UBC Faculty Research and Publications

Release of geogenic uranium and arsenic results in water-quality impacts in a subarctic permafrost region of granitic and metamorphic geology Skierszkan, Elliott Karl; Dockrey, John William; Mayer, K. Ulrich; Beckie, Roger D.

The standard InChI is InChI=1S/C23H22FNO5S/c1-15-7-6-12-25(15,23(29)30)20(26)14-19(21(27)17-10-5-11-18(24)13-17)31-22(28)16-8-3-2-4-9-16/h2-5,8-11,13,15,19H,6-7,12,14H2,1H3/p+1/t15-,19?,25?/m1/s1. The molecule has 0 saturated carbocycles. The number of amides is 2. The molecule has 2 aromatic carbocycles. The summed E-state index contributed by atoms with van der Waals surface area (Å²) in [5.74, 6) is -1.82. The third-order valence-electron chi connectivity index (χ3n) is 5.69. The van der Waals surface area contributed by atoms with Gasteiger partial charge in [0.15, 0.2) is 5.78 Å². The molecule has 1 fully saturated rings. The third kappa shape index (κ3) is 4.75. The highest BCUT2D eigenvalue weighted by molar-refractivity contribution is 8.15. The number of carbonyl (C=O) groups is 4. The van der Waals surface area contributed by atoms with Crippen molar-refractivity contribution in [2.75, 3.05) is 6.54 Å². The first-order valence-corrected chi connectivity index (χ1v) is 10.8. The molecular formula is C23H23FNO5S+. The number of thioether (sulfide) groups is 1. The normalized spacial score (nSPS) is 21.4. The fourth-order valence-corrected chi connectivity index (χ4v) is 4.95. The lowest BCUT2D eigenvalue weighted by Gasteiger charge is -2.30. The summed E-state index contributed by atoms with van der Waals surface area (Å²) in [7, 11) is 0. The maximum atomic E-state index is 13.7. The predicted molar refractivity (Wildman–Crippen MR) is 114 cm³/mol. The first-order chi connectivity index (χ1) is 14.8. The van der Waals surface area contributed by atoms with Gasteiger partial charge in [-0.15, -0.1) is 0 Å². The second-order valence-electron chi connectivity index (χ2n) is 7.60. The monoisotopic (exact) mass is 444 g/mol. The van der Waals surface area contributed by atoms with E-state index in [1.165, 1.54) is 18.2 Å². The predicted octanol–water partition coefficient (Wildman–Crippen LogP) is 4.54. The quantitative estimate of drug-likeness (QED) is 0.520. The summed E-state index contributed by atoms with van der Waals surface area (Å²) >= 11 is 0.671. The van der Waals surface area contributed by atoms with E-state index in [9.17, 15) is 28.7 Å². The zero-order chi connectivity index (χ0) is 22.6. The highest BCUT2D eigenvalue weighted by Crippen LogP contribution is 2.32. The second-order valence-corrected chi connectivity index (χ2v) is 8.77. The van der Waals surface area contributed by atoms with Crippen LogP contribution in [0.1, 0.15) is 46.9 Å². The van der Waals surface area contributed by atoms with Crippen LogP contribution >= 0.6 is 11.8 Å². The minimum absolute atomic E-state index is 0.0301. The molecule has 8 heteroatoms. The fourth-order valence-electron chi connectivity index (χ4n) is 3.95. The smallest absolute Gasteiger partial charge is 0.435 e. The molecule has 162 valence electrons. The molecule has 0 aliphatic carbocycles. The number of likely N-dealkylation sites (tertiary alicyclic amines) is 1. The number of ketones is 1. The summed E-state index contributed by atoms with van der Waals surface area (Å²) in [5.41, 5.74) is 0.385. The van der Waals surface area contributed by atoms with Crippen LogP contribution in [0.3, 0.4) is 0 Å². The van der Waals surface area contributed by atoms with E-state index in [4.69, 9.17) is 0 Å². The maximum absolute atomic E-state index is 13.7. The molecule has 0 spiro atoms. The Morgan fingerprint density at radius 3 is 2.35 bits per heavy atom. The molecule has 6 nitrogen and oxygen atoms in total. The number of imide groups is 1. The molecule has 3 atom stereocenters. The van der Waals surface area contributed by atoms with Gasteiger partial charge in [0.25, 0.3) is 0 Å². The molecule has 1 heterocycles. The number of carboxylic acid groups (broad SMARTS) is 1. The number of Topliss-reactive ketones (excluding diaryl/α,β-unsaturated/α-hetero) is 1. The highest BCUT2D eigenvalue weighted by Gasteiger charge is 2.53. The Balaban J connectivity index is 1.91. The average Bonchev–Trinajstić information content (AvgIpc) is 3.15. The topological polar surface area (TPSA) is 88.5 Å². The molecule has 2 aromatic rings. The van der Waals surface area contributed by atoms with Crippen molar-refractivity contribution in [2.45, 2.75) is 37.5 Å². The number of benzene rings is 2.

This study investigates geogenic U and As mobilization in relation to bedrock geology, groundwater geochemistry, and the presence of mineral deposits in the Dawson Range, Yukon, Canada, a remote subarctic region that has drawn recent interest from mining industry. Elevated concentrations of U and As occur through natural weathering processes. For this study we compiled and interpreted a geochemical dataset from the region that includes 1,075 rock samples, 365 sediment samples, 3,189 surface water samples, and 384 groundwater samples. Median U concentrations exceed the Canadian guideline for the protection of aquatic life of 15 µg/L (long-term exposure) at 8 % of 547 surface-water monitoring locations and the maximum observed concentration is 337 µg/L. 39 % of monitoring wells have median groundwater U concentrations above this guideline and the maximum observed concentration is 589 µg/L. Uranium mobilization is driven by weathering of granitic and metamorphic bedrock that has contents near or slightly above the average upper crustal abundance of 2.7 µg/g and by formation of soluble calcium-carbonato-uranyl complexes in groundwater. Arsenic is more heterogeneously distributed in rock than U, with localized enrichment occurring near sulfide mineral bearing ore deposits. While > 2,000 µg/L As is observed present in chemically reduced groundwater, As attenuation is also observed through sorption onto Fe-(oxyhydr)oxides. Despite As-rich groundwater, surface-water As concentrations are consistently low (< 1 µg/L), likely due to As attenuation in groundwater discharge zones. This work provides understanding of processes controlling U and As at a regional scale and presents baseline against which possible water-quality changes induced by climate change or industrial activity can be evaluated.

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